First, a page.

Bipolar disorder is a devastating illness that can destroy relationships and undermine the ability to successfully manage school or work. It’s also often a contributing factor in substance abuse and suicide. Over the last decade, the number of children diagnosed with bipolar disorder has doubled, jumping from less than 10 percent to 20 percent. These figures are troubling for Dr. Daniel Dickstein ’89, who believes that the medical and psychiatric professions need to come up with a better set of protocols for diagnosing and treating kids with bipolar disorder.
As the head of the PediMIND (Pediatric Mood, Imaging and Neurodevelopment Program) research program at Brown University’s Bradley Hospital, Dan is using advanced medical imaging techniques, including MRI, to understand exactly what’s going on in the brains of kids with bipolar disorder and other mental illnesses. “Ultimately,” he said, the “goal is to develop better diagnostic tools and treatments that will help these kids.”
Dan started the PediMIND program in 2007 after moving back to Rhode Island after working as a researcher at the National Institute of Mental Health. At the NIMH, he was in the first wave of researchers to use MRI techniques to study physical changes in the brains of kids with mental illness. “I was hooked on the idea that you could do that kind of research to know what was going on inside kids’ heads,” he said.
When Dan returned to Brown in 2007, the timing was perfect: Bradley Hospital was looking to boost research in brain imaging and had recently opened a new neuroscience center, including a research-dedicated MRI. When Dan began using MRI to study children suffering from bipolar disorder, his research was on the cutting edge. “Nobody had imaged kids at all,” he recalled, “let alone kids with serious mental illness.”
The goal of Dan’s research is to understand what makes the brains of kids with bipolar disorder different from those with ADHD, anxiety, or no illness at all. From there, the goal is to develop a treatment that will help these kids. Specifically, PediMIND is investigating how specific cognitive processes, such as responses to changing rewards and setbacks, differ in kids with bipolar illness. Furthermore, Dan is investigating whether or not it’s possible to design a treatment that will literally change how these young people’s brains respond.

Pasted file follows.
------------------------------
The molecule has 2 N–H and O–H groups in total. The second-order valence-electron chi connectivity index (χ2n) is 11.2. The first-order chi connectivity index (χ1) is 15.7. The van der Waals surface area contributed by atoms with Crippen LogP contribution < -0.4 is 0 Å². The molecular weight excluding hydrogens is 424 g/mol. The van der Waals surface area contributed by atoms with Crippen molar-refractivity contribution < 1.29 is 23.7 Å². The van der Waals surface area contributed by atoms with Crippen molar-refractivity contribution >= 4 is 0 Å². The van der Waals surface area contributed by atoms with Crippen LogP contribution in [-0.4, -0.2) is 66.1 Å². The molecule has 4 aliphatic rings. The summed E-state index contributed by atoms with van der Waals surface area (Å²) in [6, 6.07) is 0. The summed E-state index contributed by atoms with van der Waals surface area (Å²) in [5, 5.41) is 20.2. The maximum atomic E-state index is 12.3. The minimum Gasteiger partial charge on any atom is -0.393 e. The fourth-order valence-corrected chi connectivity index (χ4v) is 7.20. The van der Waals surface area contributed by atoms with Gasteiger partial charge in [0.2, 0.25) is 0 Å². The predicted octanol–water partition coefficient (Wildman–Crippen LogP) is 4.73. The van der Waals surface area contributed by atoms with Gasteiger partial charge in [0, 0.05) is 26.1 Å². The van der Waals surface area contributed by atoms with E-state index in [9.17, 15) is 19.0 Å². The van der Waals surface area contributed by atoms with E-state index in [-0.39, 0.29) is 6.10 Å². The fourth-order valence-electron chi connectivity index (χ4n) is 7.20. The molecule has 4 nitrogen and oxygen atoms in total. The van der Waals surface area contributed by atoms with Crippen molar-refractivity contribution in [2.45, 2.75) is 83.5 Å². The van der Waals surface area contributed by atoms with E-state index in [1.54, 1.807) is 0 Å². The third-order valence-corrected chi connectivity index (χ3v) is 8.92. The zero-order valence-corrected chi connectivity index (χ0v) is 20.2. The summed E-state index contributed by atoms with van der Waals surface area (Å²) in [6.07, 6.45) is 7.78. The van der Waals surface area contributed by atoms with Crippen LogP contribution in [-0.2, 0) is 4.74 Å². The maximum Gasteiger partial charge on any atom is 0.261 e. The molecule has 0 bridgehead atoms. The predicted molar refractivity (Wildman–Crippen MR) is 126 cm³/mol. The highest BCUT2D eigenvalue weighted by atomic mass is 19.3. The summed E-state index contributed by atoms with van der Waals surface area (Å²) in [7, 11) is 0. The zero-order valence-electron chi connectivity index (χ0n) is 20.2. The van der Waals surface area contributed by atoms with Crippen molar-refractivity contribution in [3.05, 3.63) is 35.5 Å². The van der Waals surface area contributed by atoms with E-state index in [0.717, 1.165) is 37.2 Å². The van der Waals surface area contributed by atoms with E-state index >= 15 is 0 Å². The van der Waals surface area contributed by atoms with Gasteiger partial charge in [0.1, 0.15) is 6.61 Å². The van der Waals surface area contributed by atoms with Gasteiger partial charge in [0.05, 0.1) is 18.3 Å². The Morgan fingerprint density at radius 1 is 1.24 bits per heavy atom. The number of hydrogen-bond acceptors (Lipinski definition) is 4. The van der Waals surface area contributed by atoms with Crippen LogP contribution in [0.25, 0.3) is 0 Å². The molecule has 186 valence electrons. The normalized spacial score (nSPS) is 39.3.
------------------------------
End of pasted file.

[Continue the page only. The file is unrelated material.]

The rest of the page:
“The most inspirational thing to me is thinking about what [the medical profession has] done for kids with childhood cancer,” he explained. “In the 80s, childhood leukemia was a virtual death sentence. Now, the survival rate for childhood leukemia is over 90 percent. What happened? What happened was that parents, researchers, clinicians, and the people who fund research said ‘Enough — Let’s collect the data, understand the data, and use it to make more specific, better ways to diagnose things and make better, more specific treatments.’” Through his own research, Dan hopes to help his profession make similar strides with mental illness. “What guides my approach is that together we can make a powerful difference in kids’ lives,” he said. “We partner with parents and kids and clinicians and researchers to do these studies to transform childhood mental health care to improve our diagnosis and treatment.”
Looking back to his time at KCD, Dan says he’s grateful to the science teachers who nurtured his curiosity. “I’m grateful to a string of science teachers: Mr. Sorrell, Mrs. Mulligan, Mr. Molter, Mr. Jones, Mrs. Hendershot, Mrs. McGavic — really amazing folks. What I loved about KCD was that I was lucky enough to have the chance to explore my interests to the highest. I wanted to keep learning, and KCD allowed me to do that — to learn more and pursue those things I was interested in. I’m really grateful to KCD for those opportunities.”